The views expressed in this commentary do not necessarily reflect those of BCNN1.
Few established churches turn on a dime. Some don’t turn at all. One of the contributing causes is inflexibility. Leading an organization full of inflexible people is like trying to run a marathon without bending your knees. It’s anything but smooth.
Every church has some inflexible people. Part of being a pastor is helping people get unstuck and unfrozen. And most churches also have plenty of people ready to move. Part of being a pastor is encouraging them to lead by example. Working this flexibility into the congregation takes patience, love, and a lot of time.
But on a day-to-day basis, a flexible staff is a freeing gift for the senior pastor or key church leader. Being a flexible staff person does not mean being a doormat. Nor does flexibility imply apathy. It’s also not a “whatever goes” mentality. Rather, flexibility is a willingness to give up preferences for the greater good. It’s a submissive spirit to what is best, even if it means giving up something valuable. When the church staff is flexible, a senior pastor gains several leadership advantages. I’ll share five of these advantages.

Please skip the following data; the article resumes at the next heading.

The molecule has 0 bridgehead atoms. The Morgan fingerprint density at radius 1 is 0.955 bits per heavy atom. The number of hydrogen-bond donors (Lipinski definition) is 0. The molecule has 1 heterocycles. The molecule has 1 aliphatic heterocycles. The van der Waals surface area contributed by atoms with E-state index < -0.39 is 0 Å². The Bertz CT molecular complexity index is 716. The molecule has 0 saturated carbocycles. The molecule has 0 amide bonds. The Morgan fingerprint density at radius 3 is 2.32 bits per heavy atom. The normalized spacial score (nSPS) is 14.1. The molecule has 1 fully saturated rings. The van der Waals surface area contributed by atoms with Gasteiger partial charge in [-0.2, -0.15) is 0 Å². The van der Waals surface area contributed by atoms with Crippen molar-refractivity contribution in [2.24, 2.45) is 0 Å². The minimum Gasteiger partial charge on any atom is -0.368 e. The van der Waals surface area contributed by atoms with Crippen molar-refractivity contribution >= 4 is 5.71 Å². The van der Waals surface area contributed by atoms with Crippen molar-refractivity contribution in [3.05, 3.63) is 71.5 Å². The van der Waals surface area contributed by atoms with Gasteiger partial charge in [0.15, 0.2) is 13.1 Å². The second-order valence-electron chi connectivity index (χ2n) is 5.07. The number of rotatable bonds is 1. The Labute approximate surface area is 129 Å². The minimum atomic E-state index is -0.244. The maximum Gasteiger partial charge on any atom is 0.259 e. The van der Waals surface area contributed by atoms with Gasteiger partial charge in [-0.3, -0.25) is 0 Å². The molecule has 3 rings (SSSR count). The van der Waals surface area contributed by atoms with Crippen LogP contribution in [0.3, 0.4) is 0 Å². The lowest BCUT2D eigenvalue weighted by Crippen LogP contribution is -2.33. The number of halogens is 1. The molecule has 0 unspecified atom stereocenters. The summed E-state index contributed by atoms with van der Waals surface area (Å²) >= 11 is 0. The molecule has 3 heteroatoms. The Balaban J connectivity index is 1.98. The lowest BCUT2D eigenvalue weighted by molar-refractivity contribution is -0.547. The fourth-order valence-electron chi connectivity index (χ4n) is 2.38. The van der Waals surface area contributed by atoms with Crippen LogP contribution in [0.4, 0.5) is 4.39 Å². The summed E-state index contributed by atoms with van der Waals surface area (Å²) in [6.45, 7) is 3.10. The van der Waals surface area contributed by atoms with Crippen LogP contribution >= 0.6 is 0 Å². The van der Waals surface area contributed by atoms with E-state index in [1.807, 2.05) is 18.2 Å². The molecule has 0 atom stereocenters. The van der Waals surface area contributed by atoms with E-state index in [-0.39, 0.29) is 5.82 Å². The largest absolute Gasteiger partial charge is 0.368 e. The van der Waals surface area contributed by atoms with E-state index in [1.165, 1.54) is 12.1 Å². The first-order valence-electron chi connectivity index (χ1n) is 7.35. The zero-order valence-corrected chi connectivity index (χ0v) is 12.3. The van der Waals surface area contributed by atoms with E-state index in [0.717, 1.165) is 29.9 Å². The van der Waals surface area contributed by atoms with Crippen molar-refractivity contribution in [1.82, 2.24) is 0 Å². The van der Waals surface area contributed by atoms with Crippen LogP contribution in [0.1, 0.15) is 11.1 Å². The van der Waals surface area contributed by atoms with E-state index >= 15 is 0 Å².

- More care. When a staff person is flexible, it shows he or she cares. Servant leaders tend to be more flexible. Flexibility demonstrates selflessness. In fact, much of what drives rigidity is selfishness.
- Less conflict. A flexible staff person is less likely to stir up unnecessary conflict. Inflexible people tend to create personal territories, hide in work silos, and hoard budget resources. Flexible church staff works hard to gain what is needed in their ministry areas, but they don’t have a zero-sum attitude—I must gain only at your expense.
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SOURCE: Christian Post, Sam Rainer